Citigroup: Your Tax Dollars At Work Lowering Your Wages
Citigroup is, for all intents and purposes, a nationalized company. The government has certainly pumped more money into the bank than its current stock valuation, so the only reason it hasn't bought it outright is that people would get the willies. However, they remain private. And private companies, we are told, are free to determine how they spend their money, even if it's taxpayer money. But I don't think it's "micromanaging," as Neel Kashkari put it, to ask that public money not be used to engage in lobbying.
Embattled financial giant Citigroup Inc., which has received at least $50 billion in federal bailout funds, hosted a private conference call on Wednesday to build opposition to the Employee Free Choice Act.
The call, which came just one day after the labor-backed legislation was introduced in Congress, represents a growing effort on Citi's behalf to air concerns about the bill, which would make it easier for employees to organize. On Tuesday, the bank downgraded Wal-Mart's rating over fears that the Employee Free Choice Act could pass.
Wednesday's conference call was led by Glenn Spencer, a senior executive at the U.S. Chamber of Commerce and an ardent EFCA opponent. It was promoted as "An Update on the Employee Free Choice Act," but much of the content was focused on demonizing the legislation. EFCA will "inhibit flexibility," "hamper companies from competing effectively," and prove "cumbersome" for business, declared Spencer. "From the Chamber's perspective, and I would say probably from the whole business communities perspective, there are really no amendments you could make to this bill that would make it acceptable."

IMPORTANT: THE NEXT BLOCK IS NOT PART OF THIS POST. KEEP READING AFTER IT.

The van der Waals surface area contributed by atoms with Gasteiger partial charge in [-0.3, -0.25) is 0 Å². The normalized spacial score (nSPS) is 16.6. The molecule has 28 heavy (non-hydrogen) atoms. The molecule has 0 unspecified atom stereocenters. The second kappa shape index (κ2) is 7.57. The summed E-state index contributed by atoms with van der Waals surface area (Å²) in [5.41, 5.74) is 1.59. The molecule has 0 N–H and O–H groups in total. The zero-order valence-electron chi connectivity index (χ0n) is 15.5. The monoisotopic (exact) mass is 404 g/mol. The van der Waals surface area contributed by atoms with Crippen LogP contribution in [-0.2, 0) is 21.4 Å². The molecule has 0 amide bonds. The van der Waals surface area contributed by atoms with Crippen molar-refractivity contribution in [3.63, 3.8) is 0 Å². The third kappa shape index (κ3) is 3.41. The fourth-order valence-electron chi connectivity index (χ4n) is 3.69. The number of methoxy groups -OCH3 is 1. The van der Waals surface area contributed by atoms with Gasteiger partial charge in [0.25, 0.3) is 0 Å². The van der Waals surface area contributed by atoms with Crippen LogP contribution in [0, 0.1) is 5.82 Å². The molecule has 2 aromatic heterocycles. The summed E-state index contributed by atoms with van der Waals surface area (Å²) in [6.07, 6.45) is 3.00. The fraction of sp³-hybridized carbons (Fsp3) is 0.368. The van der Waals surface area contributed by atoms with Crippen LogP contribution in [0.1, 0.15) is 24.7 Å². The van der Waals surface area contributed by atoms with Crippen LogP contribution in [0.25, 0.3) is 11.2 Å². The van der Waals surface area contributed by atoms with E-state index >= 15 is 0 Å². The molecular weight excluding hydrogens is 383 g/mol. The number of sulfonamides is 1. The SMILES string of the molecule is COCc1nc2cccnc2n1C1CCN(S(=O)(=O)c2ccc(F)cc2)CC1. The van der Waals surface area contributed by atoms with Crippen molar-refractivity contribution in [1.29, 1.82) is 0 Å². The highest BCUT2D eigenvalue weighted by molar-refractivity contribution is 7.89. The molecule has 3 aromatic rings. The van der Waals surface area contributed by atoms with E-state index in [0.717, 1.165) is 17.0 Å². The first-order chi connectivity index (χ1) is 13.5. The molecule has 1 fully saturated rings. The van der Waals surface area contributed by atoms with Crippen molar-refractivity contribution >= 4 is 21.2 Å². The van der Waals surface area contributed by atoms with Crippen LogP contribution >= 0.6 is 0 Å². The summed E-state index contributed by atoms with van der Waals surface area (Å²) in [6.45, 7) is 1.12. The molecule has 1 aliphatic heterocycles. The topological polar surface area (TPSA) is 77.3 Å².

The Chamber of Commerce, fresh off bragging about planting an anti-Employee Free Choice story in the press, is going to be against the bill. We know that, just as we know labor is going to be for it. And there will be open warfare between the two groups over it. But why Citigroup, of all companies, is joining this battle is mystifying. First of all, there ought to be a moratorium on their claim to any knowledge about proper business functions for about five years. Second, this makes no sense for the Chamber of Commerce. I don't know if they're paying attention, but Citigroup does not exactly have the most trusted brand in America right now.
Labor is jumping all over this and with good reason. If they can re-frame the debate to paint the opposition as in league with the banksters, they can really turn things around. Workers or Citigroup: which side are you on?
...It's actually a little fun to see Arlen Specter getting the squeeze. Support Employee Free Choice and get labor backing but lose your primary; oppose it and maybe eke out the primary but get swamped by labor money in the general.